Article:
We then have some Monday (post race) chats with Deanna Blegg, Amanda Steidle from Turbo Superfoods, Team US-Eh (Kristopher Mendoza, Austin Azar, Mark Woodpile Jones, and Miguel Medina), and your 2017 Female World’s Toughest Mudder Rea Kobl.

Todays Podcast is sponsored by:

Dirty Bird Energy Soap. Use ORM 15 for 15 percent off all products at DirtyBirdEnergy.com

Show Notes:

Final results from World’s Toughest Mudder 2017

Facebook Live Coverage

Listen using the player below or the iTunes/Stitcher links at the top of this page. 

Farm Fit Challenge 2017

The Farm Fit Challenge proved what a veteran obstacle course racer with a little land, an idea, and a lot of ambition could accomplish. Other than purchasing some trail tape every obstacle on the course was either found on the farm or handmade on the farm.

With all proceeds donated to the Wounded Warrior Project this event, which was limited to 40 participants, was one of those small grassroots contests that I love to race.

Held on a working farm, parking was pretty much anywhere on the grass that you could find and registration was basically just telling the kind lady with the clipboard that you were there. If you needed to change you headed to the barn and if you wanted a bag check? Well, it was safe wherever you wanted to set it down. ‘

The course setup and outline was simple but the execution was exhausting both mentally and physically. The object was to complete as many laps on the 1.2-mile course as possible in 2 hours. After the 2-hour limit athletes were no longer allowed to start another lap. The race started at 1 pm trying to take advantage of the warmest part of the November day but the constant drizzle and temps in the 40s still made for a chilly and sloppy race.

Starting off along a path through the fresh cut cornfield athletes accumulated mud by the pound on their shoes leading up to a maze of 12-foot-high sawgrass and cattails.

When you finally managed to navigate your way out of the maze it was back to running through that nasty, sticky, soul-sucking mud until you came up to the first “fit” challenge. 100 air squats had to be completed before moving on to a sandbag carry through…. You guessed it, that nasty mud.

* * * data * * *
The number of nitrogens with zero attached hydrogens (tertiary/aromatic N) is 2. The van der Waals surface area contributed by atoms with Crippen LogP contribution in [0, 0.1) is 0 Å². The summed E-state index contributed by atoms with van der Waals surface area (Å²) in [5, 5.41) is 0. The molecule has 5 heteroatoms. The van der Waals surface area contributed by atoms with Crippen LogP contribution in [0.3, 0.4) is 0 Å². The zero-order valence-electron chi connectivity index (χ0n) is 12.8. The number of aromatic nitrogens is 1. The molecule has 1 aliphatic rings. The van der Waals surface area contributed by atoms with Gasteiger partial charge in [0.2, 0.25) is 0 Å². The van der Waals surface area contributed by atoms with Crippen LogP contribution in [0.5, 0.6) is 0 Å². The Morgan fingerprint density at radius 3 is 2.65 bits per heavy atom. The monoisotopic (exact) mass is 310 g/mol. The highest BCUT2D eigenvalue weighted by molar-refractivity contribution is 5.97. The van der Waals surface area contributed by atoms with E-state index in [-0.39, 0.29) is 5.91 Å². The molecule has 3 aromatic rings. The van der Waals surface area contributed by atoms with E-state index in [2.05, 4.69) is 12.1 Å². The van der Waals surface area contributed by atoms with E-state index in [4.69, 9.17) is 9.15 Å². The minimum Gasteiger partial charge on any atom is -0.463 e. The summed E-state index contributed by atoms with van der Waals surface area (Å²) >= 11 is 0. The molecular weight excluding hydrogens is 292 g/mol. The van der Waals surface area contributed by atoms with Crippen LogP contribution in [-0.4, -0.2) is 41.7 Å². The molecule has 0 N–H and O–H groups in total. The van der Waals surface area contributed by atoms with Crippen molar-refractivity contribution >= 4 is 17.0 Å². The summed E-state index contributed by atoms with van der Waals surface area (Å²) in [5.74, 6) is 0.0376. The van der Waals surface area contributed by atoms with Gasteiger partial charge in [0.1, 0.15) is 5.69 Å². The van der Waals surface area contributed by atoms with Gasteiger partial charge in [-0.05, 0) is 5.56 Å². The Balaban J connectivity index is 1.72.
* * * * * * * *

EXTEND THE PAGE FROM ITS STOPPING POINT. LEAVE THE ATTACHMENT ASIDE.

Heavy legs got another test a short jog away in the form of bucket carry, again through the mud. Now, this bucket carry was unique. The bucket had to be carried by the handle with one hand only and was filled with 100-year-old bricks taken from a local building.

After carefully dropping your bucket off the trail led out of the field and into the large yard where you were immediately required to drop for 100 pushups. Once finished, a rope climb with bell tap was next up, failure to complete the climb meant a 25-burpee penalty. Love sit-ups? Great, cause the next fit challenge required 100 of them before getting your chance at the rig. The rig set up was a series of horizontal poles set at different heights and made all the more treacherous by the constant rain with a bell tap finish. Failure on the slick rig once again meant a 25-burpee penalty.

Tractor tire flips for 20 yards down and back was the next obstacle in line and further tested an athletes’ strength and endurance along the short course, but at least the mud was finally gone from your shoes!

One last test of strength and agility followed the tractor tire flips on the way through the course. Yet another tire, this time a truck tire, was placed on a peg. Racers had to pick the tire up and off the peg and walk it 50 yards down to where it was to be placed on another peg. A repeat of the process on the way back was required. If at any point the tire was dropped one had to start the whole process over.